At first, some people thought that there would be a logical explanation for the spirits.  Um, no.  Vapors going into and coming out of objects made it apparent to me that the spirits would be real.  At this point, nobody is still saying that there might be a logical explanation.  The spirits are real, real, and real.

We are seven shows in, and George has been possessed.  Two séances have been conducted, the second one with unmistakable spirit contact.  A toy is currently possessed.  Nancy is being haunted by the ghost of Lucy Sable.  Black shadow figures are after Nancy and her friends.

It turns out that the sex at the beginning of the series was less of a problem than the supernatural aspect.  Some fans bailed at the beginning because of the sex.  Others are now losing interest because of the supernatural.

As for me, I was disconcerted by the spirit vapors and glimpses of spirits during the first few episodes.  It was just so weird for Nancy Drew.  By the end of the third episode, I accepted it.  Fine, Nancy Drew sees and talks to spirits.  Whatever.  It's cool.

I read young adult dystopian novels with really crazy stuff that makes no sense.  If I can suspend disbelief for those books, then I can watch a Nancy Drew show with spirits in it.  No problem.

This show with spirits everywhere is no different for me than any other filmed version of Nancy Drew.  No filmed version replicates what I experience when reading, so I have always seen filmed versions as alternate versions.  Supernatural Nancy Drew is no less real than Emma Robert's goody-goody Nancy Drew or Bonita Granville's silly Nancy Drew.  I have never expected any filmed version to be much like the books, so this one is no less valid than any of the others.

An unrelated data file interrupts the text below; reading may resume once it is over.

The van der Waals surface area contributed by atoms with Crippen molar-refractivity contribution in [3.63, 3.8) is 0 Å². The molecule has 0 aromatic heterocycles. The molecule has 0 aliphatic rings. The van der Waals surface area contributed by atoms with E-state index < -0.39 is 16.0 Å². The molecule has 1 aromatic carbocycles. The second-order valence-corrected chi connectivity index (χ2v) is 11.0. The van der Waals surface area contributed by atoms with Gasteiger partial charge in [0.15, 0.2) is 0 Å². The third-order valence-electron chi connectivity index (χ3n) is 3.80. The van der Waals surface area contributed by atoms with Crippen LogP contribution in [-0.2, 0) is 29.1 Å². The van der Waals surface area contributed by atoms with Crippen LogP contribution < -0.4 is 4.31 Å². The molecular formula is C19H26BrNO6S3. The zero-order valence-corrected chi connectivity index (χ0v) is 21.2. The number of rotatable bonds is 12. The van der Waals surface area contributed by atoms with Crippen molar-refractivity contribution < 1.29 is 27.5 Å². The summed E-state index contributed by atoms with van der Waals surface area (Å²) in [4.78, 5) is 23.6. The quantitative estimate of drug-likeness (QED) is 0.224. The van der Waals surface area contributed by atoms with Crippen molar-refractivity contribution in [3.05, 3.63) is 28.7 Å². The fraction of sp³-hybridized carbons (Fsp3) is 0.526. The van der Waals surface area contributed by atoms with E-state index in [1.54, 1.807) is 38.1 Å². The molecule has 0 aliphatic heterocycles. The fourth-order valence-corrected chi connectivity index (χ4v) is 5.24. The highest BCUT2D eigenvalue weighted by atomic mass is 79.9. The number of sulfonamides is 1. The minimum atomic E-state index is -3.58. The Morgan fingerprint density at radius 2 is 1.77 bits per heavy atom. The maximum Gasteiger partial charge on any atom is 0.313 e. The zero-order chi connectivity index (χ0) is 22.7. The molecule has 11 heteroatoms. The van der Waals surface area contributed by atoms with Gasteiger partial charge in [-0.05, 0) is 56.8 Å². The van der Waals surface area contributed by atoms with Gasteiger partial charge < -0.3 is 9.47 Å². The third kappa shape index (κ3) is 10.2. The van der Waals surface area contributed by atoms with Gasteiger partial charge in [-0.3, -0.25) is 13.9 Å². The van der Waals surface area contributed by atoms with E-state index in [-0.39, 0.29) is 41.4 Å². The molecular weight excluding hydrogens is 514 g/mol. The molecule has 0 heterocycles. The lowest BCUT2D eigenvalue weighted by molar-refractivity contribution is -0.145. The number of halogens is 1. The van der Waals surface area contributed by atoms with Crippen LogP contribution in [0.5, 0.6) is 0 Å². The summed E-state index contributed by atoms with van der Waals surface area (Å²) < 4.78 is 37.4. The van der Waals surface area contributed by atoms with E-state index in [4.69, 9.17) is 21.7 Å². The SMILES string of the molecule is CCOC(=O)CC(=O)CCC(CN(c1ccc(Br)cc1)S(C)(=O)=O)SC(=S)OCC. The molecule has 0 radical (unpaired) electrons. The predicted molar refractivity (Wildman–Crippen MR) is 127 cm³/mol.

I actually like CW Nancy Drew quite a lot.  The whole supernatural thing is a lark and great fun.  Why not?

The show is like a soap opera.  The story continues from one episode to the next, and each episode features a different mixture of characters, just like in a soap opera.  The story moves slowly for that reason, but the journey is a lot of fun.

I have not heard a single negative comment about Kennedy McMann as Nancy Drew.  Even people who are put off by the sex or the supernatural aspect of the show seem to like Kennedy.  She is outstanding.  Based on her appearance, personality, and delivery of lines, Kennedy is the best Nancy Drew of all time.  She nails it in every way.  I am in awe of her.  I predict that Kennedy McMann will have a very successful career.